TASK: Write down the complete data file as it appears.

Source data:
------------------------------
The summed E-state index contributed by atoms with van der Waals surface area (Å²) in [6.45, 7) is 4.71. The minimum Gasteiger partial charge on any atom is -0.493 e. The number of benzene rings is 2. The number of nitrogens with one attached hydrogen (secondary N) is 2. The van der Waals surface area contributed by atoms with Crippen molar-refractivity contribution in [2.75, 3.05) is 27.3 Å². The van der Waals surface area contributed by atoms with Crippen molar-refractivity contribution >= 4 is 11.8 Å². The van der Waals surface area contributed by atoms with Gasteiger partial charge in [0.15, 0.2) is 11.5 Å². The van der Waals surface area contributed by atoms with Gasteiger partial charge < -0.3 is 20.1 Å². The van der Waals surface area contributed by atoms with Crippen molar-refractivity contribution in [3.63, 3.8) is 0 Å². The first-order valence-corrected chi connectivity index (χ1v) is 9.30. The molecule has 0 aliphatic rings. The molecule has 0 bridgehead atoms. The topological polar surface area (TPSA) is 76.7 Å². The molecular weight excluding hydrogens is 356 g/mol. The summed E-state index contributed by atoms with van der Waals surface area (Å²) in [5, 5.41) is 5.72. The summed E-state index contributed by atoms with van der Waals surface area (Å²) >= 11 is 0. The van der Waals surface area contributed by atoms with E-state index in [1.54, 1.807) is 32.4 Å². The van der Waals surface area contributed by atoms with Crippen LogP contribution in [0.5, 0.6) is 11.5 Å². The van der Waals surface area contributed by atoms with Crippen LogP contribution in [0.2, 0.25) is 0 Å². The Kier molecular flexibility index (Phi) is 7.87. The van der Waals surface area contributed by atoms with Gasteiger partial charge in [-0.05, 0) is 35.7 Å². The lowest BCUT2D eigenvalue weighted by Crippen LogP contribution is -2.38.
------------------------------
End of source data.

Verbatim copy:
The summed E-state index contributed by atoms with van der Waals surface area (Å²) in [6.45, 7) is 4.71. The minimum Gasteiger partial charge on any atom is -0.493 e. The number of benzene rings is 2. The number of nitrogens with one attached hydrogen (secondary N) is 2. The van der Waals surface area contributed by atoms with Crippen molar-refractivity contribution in [2.75, 3.05) is 27.3 Å². The van der Waals surface area contributed by atoms with Crippen molar-refractivity contribution >= 4 is 11.8 Å². The van der Waals surface area contributed by atoms with Gasteiger partial charge in [0.15, 0.2) is 11.5 Å². The van der Waals surface area contributed by atoms with Gasteiger partial charge < -0.3 is 20.1 Å². The van der Waals surface area contributed by atoms with Crippen molar-refractivity contribution in [3.63, 3.8) is 0 Å². The first-order valence-corrected chi connectivity index (χ1v) is 9.30. The molecule has 0 aliphatic rings. The molecule has 0 bridgehead atoms. The topological polar surface area (TPSA) is 76.7 Å². The molecular weight excluding hydrogens is 356 g/mol. The summed E-state index contributed by atoms with van der Waals surface area (Å²) in [5, 5.41) is 5.72. The summed E-state index contributed by atoms with van der Waals surface area (Å²) >= 11 is 0. The van der Waals surface area contributed by atoms with E-state index in [1.54, 1.807) is 32.4 Å². The van der Waals surface area contributed by atoms with Crippen LogP contribution in [0.5, 0.6) is 11.5 Å². The van der Waals surface area contributed by atoms with Crippen LogP contribution in [0.2, 0.25) is 0 Å². The Kier molecular flexibility index (Phi) is 7.87. The van der Waals surface area contributed by atoms with Gasteiger partial charge in [-0.05, 0) is 35.7 Å². The lowest BCUT2D eigenvalue weighted by Crippen LogP contribution is -2.38.